Owning a cat can bring many joys to you as its owner: delighted purring, a fuzzy companion to keep you company, and playful antics that keep you laughing. However, one of the not-so-pleasant aspects of cat ownership is dealing with hairballs. While these nasty, regurgitated balls of fur probably disgust you, what you may not know is that they can be harmful or even potentially fatal to your furry friend.
All cats get hairballs at one time or another, but long-haired cats are more at risk for developing digestive problems that may even turn deadly.
Larger hairballs might get lodged in the intestines, causing a blockage that might require surgery or even get caught in the cat’s throat as it tries to cough it up.
There are several symptoms that you can watch for in your cat that might indicate it’s having trouble.
The most obvious symptom that indicates your cat’s hairball is a gagging, retching noise that they make right before they expel it.
In most cases, they don’t need assistance in getting it up, but you should watch for any signs of blood of vomiting directly after.
Cats that have hair lodged into their intestines may have a poor appetite and trouble passing stool.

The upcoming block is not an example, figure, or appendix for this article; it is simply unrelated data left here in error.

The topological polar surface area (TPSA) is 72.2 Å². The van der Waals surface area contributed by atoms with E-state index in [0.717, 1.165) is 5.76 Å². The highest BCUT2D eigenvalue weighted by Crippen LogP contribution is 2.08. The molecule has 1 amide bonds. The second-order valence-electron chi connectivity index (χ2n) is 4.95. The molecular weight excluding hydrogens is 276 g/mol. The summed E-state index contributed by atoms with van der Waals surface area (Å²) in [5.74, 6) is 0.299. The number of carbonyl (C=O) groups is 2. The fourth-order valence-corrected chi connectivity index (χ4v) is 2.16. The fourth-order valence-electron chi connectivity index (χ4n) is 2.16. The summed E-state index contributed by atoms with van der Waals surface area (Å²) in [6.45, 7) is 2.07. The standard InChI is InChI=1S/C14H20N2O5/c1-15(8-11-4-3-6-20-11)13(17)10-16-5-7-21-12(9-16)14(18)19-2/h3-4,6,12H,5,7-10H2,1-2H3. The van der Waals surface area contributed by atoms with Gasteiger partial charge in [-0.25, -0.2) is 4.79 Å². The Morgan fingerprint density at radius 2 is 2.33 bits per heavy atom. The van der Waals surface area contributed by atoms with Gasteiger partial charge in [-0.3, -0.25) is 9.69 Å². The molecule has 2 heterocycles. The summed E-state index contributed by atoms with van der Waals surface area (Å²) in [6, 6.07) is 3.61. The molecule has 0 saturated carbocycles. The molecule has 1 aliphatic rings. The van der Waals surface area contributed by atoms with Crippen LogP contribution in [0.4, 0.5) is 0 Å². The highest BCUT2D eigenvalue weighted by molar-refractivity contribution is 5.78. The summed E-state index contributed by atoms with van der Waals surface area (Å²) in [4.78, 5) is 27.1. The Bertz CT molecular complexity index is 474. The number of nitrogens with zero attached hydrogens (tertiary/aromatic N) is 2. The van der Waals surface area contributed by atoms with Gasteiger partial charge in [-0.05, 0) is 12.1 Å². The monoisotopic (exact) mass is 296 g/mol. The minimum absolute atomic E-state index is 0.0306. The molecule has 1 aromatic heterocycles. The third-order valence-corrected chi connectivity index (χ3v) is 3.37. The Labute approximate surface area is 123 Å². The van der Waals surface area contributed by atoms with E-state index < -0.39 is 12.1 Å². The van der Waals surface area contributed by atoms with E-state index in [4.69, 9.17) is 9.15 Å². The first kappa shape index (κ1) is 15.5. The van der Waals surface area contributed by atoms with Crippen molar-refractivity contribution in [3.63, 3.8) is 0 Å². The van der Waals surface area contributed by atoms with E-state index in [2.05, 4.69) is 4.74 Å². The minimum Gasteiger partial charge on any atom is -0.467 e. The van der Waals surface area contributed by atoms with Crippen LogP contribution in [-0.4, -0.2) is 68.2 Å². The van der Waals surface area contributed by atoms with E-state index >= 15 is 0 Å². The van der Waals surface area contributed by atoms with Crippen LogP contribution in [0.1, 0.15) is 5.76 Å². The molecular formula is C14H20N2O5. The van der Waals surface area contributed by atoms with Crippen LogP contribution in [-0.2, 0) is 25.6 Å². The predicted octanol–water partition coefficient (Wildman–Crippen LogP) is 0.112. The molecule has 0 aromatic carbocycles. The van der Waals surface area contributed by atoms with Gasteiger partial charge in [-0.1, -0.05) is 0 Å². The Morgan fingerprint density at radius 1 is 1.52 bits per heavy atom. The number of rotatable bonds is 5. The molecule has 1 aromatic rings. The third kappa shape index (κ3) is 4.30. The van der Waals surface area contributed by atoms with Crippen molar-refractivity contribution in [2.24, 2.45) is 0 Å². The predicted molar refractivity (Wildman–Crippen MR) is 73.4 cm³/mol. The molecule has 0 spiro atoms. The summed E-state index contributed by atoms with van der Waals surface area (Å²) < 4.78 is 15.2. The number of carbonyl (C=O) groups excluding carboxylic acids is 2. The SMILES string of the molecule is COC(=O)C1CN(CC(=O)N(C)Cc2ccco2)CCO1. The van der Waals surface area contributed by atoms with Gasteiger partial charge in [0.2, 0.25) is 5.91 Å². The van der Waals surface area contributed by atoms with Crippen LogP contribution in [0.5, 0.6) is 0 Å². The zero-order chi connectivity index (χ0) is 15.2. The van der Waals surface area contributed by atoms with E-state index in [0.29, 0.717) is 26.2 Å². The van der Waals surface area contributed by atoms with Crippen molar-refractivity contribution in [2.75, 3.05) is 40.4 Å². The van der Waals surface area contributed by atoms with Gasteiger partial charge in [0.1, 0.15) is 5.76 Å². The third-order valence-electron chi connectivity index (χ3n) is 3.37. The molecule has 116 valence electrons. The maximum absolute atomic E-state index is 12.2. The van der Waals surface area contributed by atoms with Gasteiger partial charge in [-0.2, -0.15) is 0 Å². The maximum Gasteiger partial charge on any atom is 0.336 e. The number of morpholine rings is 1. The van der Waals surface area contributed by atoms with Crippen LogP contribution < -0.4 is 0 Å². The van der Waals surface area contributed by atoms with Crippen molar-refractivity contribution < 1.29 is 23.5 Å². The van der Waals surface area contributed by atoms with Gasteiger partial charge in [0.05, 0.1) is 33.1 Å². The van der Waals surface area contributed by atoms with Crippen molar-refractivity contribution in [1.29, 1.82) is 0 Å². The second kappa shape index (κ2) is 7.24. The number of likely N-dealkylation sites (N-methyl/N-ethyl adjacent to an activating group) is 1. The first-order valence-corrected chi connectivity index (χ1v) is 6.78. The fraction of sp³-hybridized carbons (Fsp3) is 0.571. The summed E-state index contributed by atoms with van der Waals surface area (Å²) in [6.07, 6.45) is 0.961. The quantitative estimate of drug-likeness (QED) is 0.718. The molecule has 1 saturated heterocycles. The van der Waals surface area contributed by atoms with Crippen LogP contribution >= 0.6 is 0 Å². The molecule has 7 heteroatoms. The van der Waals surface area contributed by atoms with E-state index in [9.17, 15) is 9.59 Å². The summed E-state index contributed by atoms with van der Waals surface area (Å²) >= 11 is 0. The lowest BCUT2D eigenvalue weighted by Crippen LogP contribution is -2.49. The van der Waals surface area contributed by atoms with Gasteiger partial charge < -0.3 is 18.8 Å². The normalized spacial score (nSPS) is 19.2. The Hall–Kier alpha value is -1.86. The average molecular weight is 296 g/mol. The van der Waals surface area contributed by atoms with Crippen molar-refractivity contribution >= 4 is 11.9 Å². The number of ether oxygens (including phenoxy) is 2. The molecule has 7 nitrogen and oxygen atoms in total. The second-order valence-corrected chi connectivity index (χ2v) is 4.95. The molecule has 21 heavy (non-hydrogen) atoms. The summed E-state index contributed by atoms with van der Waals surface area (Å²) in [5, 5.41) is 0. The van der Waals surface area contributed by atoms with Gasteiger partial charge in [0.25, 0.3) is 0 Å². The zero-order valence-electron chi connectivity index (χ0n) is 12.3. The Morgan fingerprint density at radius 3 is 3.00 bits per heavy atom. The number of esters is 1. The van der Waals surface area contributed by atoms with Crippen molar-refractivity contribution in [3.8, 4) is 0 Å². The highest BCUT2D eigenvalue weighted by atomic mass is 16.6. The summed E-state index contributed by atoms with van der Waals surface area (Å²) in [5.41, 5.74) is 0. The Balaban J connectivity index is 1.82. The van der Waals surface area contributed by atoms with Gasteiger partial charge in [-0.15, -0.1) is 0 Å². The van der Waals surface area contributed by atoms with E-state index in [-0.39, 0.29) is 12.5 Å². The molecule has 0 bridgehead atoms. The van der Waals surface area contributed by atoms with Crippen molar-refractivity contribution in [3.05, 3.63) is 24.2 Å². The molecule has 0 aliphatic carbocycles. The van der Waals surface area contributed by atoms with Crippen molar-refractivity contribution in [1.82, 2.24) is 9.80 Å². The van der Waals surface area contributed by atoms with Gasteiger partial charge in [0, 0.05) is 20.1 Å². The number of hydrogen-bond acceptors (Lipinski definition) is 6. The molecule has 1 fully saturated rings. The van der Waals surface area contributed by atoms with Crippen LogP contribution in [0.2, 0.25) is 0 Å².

Long-haired cats are more prone to hairballs because of the amount of hair they ingest while grooming.
To help your cat take in less fur, make brushing a fun, relaxing activity for your cat so that you can bond with it and remove excess hair.
There are several indoor cat food formulas on the market that have ingredients to break down hair in the digestive tract so that hairballs form less often.
Indoor cats are more prone to hairballs because they groom more hours during the day, so feeding your cat this food may help. If you are unsure which food to use, consult your vet.
Pet stores often sell over-the-counter hairball remedies that allow hair to pass through your cat’s intestinal tract more easily.
Some can be added to your cat’s food so there is no struggle in getting him or her to take it. These laxatives are usually mild and have no side effects in otherwise healthy cats.
While all healthy cats groom themselves, others do so out of boredom. If you see your cat grooming in excess, distract it with a toy or extra attention.
The less it grooms itself to the extreme, the less of a change that hairballs can develop.
Your cat should have fresh water on a daily basis. Even if water looks clean, it may smell stale to the cat, which might lead to dehydration and a higher occurrence of hairballs.
The less a cat drinks and the more it grooms increases the chances for dangerously large hairballs to form, so your cat’s water dish should be washed and filled fresh each morning.